The history of the American Water Spaniel is somewhat of a mystery. The breed supposedly was “created” sometime in the late 1860s, when it accompanied settlers to remote but developing areas of the Midwestern United States. They were bred as hunting dogs that would be capable of flushing and retrieving game in all conditions and terrain, including water. The early American Water Spaniel was primarily a duck and waterfowl retriever, but it actually became a unique combination between the true hunting spaniels and the hunting retrievers. The breed works equally well in water and on land. He has an excellent nose and is a sound swimmer. According to an American Kennel Club publication: “As a retriever the American Water Spaniel leaves little to be desired. He will watch the huntsman drop perhaps four or five birds, then work swiftly and merrily until every one is brought in. Rabbits, chickens, grouse, quail, pheasant, ducks – he handles all with unfailing dispatch and tender care. He swims like a seal, hence few wounded waterfowl escape him; his tail serves as a rudder to aid him, especially in turbulent water.” While the actual ancestors of the American Water Spaniel are unknown, it is suggested that they descend from crosses of the Irish Water Spaniel, the Old English Water Spaniel, the Curly-Coated Retriever, the Field Spaniel and the Poodle. The breed was well-established by the end of the 19th century and was particularly popular among sportsmen in Wisconsin, Michigan and Minnesota. The American Water Spaniel Club was founded in 1937. The breed was formally recognized by the American Kennel Club Registry in 1940, as a member of the Sporting Group.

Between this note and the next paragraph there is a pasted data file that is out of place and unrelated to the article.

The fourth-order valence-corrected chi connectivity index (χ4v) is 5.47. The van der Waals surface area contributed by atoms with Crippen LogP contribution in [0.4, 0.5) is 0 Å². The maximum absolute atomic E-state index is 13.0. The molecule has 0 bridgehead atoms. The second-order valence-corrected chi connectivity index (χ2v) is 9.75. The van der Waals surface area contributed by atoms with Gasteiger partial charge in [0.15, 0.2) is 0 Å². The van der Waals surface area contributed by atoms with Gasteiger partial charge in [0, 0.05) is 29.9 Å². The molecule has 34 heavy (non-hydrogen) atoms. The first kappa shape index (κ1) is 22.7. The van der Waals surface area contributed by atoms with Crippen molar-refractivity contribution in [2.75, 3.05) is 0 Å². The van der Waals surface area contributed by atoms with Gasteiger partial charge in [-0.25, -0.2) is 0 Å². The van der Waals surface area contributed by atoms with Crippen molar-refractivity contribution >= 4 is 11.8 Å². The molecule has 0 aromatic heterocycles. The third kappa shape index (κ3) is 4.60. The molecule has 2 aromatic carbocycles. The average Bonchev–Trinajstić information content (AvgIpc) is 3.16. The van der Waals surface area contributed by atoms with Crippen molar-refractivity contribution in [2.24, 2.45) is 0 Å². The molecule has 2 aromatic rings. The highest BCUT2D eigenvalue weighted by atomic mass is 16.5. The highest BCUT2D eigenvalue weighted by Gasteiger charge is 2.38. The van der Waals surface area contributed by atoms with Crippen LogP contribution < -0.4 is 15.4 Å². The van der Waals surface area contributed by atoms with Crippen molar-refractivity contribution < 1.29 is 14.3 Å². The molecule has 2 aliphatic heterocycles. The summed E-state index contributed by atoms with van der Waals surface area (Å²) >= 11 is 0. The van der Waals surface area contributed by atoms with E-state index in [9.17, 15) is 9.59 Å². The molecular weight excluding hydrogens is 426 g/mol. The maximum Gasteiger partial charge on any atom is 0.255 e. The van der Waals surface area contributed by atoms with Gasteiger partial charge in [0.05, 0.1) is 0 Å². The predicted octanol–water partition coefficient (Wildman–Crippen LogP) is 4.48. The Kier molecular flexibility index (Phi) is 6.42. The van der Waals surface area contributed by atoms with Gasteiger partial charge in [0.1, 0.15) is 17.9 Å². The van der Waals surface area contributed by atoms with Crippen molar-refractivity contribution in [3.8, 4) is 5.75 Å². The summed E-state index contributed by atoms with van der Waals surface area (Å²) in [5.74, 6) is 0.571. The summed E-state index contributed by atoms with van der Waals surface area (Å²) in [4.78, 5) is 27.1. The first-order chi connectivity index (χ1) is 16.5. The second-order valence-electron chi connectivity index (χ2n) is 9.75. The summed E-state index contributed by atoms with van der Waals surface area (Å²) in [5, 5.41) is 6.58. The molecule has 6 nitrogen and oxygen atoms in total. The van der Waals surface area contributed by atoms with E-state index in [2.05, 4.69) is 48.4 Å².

The American Water Spaniel’s small size still endears him to hunters, especially those using canoes or other small boats to hunt waterfowl on inland lakes. Despite its rarity, this truly American breed also thrives as a family companion and makes an especially good watch dog.
The lifespan of an AWS is between 10 and 15 years, and they do have a higher risk for developing some health conditions than do other dogs in their size range. Breed health concerns include diabetes; epilepsy; eye problems; heart problems; hip dysplasia; and hypothyroidism. They have a medium length curly coat which requires regular grooming. They do well in both cold and in warm climates. Other breed health concerns include pattern baldness, cataracts, focal retinal dysplasia and adult-onset growth-hormone responsive dermatosis.